| References|| |
|1.||Buhlin K, Hultin M, Norderyd O, Persson L, Pockley AG, Rabe P, et al. Risk factors for atherosclerosis in cases with severe periodontitis. J Clin Periodontol 2009;36:541-9. |
|2.||Fiehn NE, Larsen T, Christiansen N, Holmstrup P, Schroeder TV. Identification of periodontal pathogens in atherosclerotic vessels. J Periodontol 2005;76:731-6. |
|3.||Chung HJ, Champagne CM, Southerland JH. Effects of P. gingivalis infection on atheroma formation in ApoE (+/-) mice. J Dent Res 2000;79:313. |
|4.||Rai B, Kaur J, Simmi S, Jain R, Anand SC, Singh J. Peripheral blood and C-reactive protein levels (CRP) in chronic periodontitis. Afr J Biochem Res 2009;3:150-3. |
|5.||Slade GD, Ghezzi EM, Heiss G, Beck JD, Riche E, Offenbacher S. Relationship between periodontal disease and C-reactive protein among adults in the Atherosclerosis Risk in Communities study. Arch Intern Med 2003;163:1172-9. |
|6.||Cairo F, Castellani S, Gori AM, Nieri M, Baldelli G, Abbate R, et al. Severe periodontitis in young adults is associated with sub-clinical atherosclerosis. J Clin Periodontol 2008;35:465-72. |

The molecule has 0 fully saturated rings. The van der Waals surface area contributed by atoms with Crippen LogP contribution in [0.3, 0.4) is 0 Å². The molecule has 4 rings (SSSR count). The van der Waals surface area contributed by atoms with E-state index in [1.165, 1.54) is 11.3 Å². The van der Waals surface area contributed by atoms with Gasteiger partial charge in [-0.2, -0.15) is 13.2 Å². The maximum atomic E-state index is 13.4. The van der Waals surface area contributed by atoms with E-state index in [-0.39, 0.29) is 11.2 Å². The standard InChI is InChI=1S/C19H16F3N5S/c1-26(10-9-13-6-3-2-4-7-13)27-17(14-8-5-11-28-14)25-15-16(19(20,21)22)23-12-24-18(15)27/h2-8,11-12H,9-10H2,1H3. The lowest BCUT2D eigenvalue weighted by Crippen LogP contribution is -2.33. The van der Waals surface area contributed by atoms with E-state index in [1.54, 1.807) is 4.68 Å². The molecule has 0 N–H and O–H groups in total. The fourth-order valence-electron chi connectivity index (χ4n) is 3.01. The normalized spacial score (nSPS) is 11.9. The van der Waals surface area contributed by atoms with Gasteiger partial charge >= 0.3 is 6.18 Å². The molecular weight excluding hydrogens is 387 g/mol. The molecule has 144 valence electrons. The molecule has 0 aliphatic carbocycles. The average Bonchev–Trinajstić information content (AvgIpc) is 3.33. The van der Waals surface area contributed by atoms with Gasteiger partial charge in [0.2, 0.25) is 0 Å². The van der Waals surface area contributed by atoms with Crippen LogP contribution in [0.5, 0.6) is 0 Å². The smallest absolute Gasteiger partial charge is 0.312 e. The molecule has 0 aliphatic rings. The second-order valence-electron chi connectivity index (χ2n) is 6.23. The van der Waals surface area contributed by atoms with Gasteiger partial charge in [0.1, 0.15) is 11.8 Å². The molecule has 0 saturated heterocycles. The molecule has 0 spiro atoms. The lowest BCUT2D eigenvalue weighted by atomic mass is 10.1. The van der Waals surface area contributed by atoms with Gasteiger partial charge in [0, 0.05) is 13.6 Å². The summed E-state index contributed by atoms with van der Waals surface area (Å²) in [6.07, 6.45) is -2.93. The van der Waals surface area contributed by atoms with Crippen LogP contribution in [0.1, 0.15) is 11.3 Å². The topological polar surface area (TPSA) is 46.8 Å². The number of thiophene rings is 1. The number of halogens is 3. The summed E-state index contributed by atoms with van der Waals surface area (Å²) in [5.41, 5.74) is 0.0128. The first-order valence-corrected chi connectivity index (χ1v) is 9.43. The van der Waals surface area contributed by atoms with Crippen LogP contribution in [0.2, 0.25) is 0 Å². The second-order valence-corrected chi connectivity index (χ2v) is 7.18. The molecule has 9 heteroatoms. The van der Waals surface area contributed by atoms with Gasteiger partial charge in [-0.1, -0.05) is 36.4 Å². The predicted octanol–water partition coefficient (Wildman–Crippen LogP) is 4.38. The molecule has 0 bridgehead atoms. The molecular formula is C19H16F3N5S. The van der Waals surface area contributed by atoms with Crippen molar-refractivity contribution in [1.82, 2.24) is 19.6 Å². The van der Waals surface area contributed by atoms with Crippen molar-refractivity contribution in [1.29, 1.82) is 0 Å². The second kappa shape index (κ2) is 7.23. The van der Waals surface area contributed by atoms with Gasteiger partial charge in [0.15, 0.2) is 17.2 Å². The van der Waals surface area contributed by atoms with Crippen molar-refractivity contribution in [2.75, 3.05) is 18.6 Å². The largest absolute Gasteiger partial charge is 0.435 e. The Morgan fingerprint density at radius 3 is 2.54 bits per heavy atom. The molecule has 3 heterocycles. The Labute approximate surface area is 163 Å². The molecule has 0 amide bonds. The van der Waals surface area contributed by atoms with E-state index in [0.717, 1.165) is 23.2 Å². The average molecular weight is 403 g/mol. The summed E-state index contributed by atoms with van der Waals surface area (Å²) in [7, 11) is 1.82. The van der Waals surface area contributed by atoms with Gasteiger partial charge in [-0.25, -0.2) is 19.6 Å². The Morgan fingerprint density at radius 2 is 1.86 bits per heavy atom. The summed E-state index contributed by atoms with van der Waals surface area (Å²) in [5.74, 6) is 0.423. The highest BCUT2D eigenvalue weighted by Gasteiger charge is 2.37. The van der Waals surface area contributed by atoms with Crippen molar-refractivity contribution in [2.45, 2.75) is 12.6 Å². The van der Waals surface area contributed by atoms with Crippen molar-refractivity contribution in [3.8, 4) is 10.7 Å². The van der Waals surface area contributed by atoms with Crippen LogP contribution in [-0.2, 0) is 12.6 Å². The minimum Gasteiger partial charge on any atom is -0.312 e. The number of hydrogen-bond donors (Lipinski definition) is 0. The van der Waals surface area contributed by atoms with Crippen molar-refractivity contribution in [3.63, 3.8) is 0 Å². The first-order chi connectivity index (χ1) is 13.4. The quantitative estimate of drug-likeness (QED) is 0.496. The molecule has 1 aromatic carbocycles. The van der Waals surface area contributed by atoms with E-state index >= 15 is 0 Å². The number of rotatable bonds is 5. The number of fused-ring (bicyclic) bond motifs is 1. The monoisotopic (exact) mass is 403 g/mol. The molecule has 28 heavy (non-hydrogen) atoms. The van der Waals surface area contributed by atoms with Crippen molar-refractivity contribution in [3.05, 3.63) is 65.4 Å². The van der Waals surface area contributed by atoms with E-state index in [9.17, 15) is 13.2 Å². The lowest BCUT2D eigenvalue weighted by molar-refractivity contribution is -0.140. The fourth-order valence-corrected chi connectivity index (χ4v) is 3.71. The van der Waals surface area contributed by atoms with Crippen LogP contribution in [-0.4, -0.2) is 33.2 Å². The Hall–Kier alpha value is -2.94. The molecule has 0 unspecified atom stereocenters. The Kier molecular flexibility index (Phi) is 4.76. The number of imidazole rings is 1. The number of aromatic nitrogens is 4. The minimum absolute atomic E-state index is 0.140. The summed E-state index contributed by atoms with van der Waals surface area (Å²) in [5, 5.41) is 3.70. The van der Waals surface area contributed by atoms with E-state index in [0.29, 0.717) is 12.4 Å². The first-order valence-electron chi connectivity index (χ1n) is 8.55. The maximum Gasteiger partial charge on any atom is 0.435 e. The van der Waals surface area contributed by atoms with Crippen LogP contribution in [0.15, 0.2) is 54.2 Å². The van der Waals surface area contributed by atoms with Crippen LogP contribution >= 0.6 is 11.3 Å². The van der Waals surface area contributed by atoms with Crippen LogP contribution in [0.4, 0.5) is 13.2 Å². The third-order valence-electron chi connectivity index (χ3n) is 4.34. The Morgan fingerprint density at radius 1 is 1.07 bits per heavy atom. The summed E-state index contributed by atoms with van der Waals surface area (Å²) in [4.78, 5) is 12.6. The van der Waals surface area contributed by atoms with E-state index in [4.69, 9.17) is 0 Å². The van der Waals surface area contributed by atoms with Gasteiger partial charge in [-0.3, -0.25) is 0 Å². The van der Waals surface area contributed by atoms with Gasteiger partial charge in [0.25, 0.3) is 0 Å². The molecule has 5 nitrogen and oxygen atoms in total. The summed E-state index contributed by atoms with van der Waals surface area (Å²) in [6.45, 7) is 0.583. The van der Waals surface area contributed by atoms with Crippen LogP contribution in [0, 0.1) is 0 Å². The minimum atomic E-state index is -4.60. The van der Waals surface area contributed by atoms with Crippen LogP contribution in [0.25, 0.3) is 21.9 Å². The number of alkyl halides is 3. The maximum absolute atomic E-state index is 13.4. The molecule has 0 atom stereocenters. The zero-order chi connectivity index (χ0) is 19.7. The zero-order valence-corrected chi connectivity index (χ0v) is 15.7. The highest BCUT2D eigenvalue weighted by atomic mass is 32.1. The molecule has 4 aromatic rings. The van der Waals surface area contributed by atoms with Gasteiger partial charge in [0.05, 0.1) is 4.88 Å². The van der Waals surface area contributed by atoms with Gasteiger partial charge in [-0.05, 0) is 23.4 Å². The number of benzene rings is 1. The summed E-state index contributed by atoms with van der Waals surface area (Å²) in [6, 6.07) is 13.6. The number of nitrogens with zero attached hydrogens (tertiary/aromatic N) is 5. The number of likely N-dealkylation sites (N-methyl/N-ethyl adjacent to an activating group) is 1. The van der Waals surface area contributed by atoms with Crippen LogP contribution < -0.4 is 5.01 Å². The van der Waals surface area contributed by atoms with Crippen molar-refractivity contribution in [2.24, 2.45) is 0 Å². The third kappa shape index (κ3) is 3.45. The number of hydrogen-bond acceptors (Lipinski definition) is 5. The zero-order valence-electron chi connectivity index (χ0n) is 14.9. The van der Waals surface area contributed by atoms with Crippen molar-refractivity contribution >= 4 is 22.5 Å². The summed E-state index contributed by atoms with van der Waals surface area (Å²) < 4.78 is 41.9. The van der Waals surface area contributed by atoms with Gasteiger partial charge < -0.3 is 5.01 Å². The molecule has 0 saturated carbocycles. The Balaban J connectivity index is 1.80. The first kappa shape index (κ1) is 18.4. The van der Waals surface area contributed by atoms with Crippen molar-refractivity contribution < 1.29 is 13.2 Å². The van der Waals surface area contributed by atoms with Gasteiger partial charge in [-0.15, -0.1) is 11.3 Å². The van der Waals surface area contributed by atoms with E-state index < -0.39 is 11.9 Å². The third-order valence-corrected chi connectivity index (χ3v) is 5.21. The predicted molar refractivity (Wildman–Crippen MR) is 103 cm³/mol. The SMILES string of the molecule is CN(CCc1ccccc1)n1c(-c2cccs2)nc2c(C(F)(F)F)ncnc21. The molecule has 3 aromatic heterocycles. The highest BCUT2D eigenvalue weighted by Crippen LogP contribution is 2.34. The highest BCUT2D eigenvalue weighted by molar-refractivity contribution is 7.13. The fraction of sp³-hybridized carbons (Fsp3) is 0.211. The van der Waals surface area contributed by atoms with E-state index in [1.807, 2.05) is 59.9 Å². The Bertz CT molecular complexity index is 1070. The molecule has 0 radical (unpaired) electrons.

|7.||Silness J, Loe H. Periodontal disease in pregnancy. Ii. Correlation between oral hygiene and periodontal condtion. Acta Odontol Scand 1964;22:121-35. |
|8.||Loe H. The gingival index, the plaque index and the retention index systems. J Periodontol 1967;28:610-6. |
|9.||Ramford SP. Indices for prevalence and incidence of periodontal disease. J Periodontol 1959;30:51-9. |
|10.||Greene JC, Vermillion JR. The simplified oral hygiene index. J Am Dent Assoc 1964;68:7-13. |
|11.||Saiki RK, Gelfand DH, Stoffel S, Scharf SJ, Higuchi R, Horn GT, et al. Primer-directed enzymatic amplification of DNA with a thermostable DNA polymerase. Science 1988;239:487-91. |
|12.||Larsen N, Olsen GJ, Maidak BL, McCaughey MJ, Overbeek R, Macke TJ, et al. The ribosomal database project. Nucleic Acids Res 1993;21:3021-3. |
|13.||DeStefano F, Anda RF, Kahn HS, Williamson DF, Russell CM. Dental disease and risk of coronary heart disease and mortality. BMJ 1993;306:688-91. |
|14.||Epstein SE, Zhou YF, Zhu J. Infection and atherosclerosis: Emerging mechanistic paradigms. Circulation 1999;100:e20-8. |
|15.||Nakano K, Inaba H, Nomura R, Nemoto H, Takeda M, Yoshioka H, et al. Detection of cariogenic Streptococcus mutans in extirpated heart valve and atheromatous plaque specimens. J Clin Microbiol 2006;44:3313-7. |
|16.||Ford PJ, Gemmell E, Chan A, Carter CL, Walker PJ, Bird PS, et al. Inflammation, heat shock proteins and periodontal pathogens in atherosclerosis: An immunohistologic study. Oral Microbiol Immunol 2006;21:206-11. |